Andy always has to get in the last word. He’s not a particularly chatty dog (ah-hem, Half Moon) but on walks, his enthusiasm can get the better of him. And that’s what happened on our Thanksgiving walk a few months ago. We were enjoying a nice stroll by our favorite pond when we passed another dog. Andy did pretty well giving us his attention in exchange for a few Charlee Bears, right up until he didn’t. The other dog was about ten feet past us when Andy decided to add an exclamation mark to whatever he’d said. After he enunciated his point with the punctuation, he got a jolt of his own. He let out a yelp and looked as his rear end in shock.
Andy has Intervertebral Disc Disease (IVDD). When he came to me in 2021, from our local shelter to be fitted for a cart, he was dragging his knees and had significant wounds on the tops of his rear paws. Presumably, a herniated or ruptured disc was impinging on his spinal cord, causing a disruption of signals to his rear limbs. We’d worked with Andy for many months got him back on his feet, literally.
I knew that yelp was not a good sound. We cut our walk short and headed back to the car. Back home, I did what I’d been instructed to do by my veterinarian. If Andy was showing pain signals, I was to give him a dose of his anti-inflammatory and his muscle relaxer then reach out to my vet’s office. Luckily, they were open on the holiday weekend. She confirmed the likely diagnosis (another episode his IVDD) and set us on a course to reducing his pain and making him more comfortable.
In the meantime, the Andy in front of me had changed, just that quickly. From a bouncy, happy, walking boy to one who hunkered down, unmoving for long periods of time. When he did try to rise, he groaned like an old man getting out of his recliner, slowly and uncomfortably. How I lived with, and loved, Andy had to change significantly. The pace of our lives slowed, our interactions with him became softer and more careful. Even our voices were quieter, the cadences of our sentences more measured and gentle.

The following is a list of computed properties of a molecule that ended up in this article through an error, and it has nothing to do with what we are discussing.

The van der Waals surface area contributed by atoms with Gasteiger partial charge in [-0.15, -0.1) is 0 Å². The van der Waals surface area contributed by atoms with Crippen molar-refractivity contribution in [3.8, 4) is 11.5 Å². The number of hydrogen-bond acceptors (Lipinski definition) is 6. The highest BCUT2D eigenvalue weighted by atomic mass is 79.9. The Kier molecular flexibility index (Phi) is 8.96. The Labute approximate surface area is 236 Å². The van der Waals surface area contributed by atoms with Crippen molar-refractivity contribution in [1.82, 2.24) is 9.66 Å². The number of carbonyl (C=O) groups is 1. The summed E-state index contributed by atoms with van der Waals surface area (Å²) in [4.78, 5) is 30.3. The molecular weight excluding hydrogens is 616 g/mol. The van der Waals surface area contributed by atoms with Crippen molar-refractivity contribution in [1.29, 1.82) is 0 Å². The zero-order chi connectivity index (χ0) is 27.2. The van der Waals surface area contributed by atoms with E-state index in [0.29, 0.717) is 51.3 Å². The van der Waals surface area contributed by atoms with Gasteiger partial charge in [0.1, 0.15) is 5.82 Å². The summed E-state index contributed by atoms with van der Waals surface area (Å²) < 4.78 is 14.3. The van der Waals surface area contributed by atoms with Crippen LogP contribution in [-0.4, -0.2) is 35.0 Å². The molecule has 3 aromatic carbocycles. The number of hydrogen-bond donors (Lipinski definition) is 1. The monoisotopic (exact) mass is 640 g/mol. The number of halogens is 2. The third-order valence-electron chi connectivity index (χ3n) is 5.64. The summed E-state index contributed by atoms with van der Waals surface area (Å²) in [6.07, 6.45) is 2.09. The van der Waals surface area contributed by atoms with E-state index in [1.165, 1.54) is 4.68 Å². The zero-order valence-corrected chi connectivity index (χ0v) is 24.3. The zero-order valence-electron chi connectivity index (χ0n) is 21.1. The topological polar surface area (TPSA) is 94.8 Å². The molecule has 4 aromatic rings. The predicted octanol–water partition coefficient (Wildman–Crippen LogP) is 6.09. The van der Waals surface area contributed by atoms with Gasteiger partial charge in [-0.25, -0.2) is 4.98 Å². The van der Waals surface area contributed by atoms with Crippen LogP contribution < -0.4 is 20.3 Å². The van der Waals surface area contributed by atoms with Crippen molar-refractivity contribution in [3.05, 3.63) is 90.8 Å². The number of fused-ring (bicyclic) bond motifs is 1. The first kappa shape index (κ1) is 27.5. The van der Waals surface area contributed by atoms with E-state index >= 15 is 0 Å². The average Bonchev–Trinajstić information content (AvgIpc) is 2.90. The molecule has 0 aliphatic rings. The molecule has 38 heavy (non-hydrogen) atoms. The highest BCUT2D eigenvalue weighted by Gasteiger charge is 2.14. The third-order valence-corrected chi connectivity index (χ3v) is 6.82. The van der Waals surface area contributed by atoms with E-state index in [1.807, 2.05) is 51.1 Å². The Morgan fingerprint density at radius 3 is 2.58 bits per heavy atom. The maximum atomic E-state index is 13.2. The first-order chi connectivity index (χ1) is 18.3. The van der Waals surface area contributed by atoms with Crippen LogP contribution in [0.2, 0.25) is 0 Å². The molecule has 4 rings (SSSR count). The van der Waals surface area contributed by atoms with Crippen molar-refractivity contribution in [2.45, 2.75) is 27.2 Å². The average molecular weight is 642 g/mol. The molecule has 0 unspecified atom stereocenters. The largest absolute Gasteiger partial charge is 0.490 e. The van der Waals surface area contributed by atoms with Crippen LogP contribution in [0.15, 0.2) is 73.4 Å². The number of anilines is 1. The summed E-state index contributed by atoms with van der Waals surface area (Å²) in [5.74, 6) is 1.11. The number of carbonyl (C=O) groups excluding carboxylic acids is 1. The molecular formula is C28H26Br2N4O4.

In many cases, the change in how you relate to your dog happens slowly, especially with senior dogs. You hardly notice the change, then one day you realize your walks have dwindled to a few minutes or a couple of blocks when it had once been a brisk hour walk in the wash. Perhaps then you recognize he isn’t following you around the house as much or is hesitating to jump on the couch or into bed with you.
The realization of change — and it’s significance — can feel like a rude slap and comes with a cadre of emotions that are sharp, severe, and punishing. “How could you not have noticed that?” Or “Are you so wrapped up in yourself that you couldn’t see I’m slowing down and uncomfortable?” We all have our demons (I’ve just given you a preview of mine…) so your mind talk may have a different tenor. However, the antidote is the same: Come back to the present and love the dog in front of you.
You’ve recognized the change, now it’s time to record and take note of what’s changed and how. Armed with the knowledge, talk with your veterinarian about how to accommodate your dog’s current needs. Is your dog in pain or uncomfortable? Discuss medication, exercise alternatives, nutritional support, alternative therapies, etc. Look at your dog’s environment — how can you remove obstacles or tricky areas to make moving around less complicated and stressful. Try to experience the world through your dog’s senses. What brings quality to your dog’s life? Even asking that question is a win-win. It automatically increases your awareness of your dog’s experience of her surroundings and gives you an opportunity to accommodate any of her new needs.
As for Andy, this setback has put him back in his rear-wheel cart for any walk further than to the car and back. We have toned down our enthusiastic questions about breakfast and dinner (as in “Do you want your dinner?!”) and helped him up and down a step to go into the back yard for potty and sunbathing. He’s slowly working his way back to a stronger and more comfortable self but we still have a ways to go.
We’ll stay with him along the way, checking in on what he needs — and sometimes more importantly— what he doesn’t need. That checking in, that consideration of your dog’s needs and accommodation to the best of your abilities: that’s love in its truest form. Love the dog in front of you.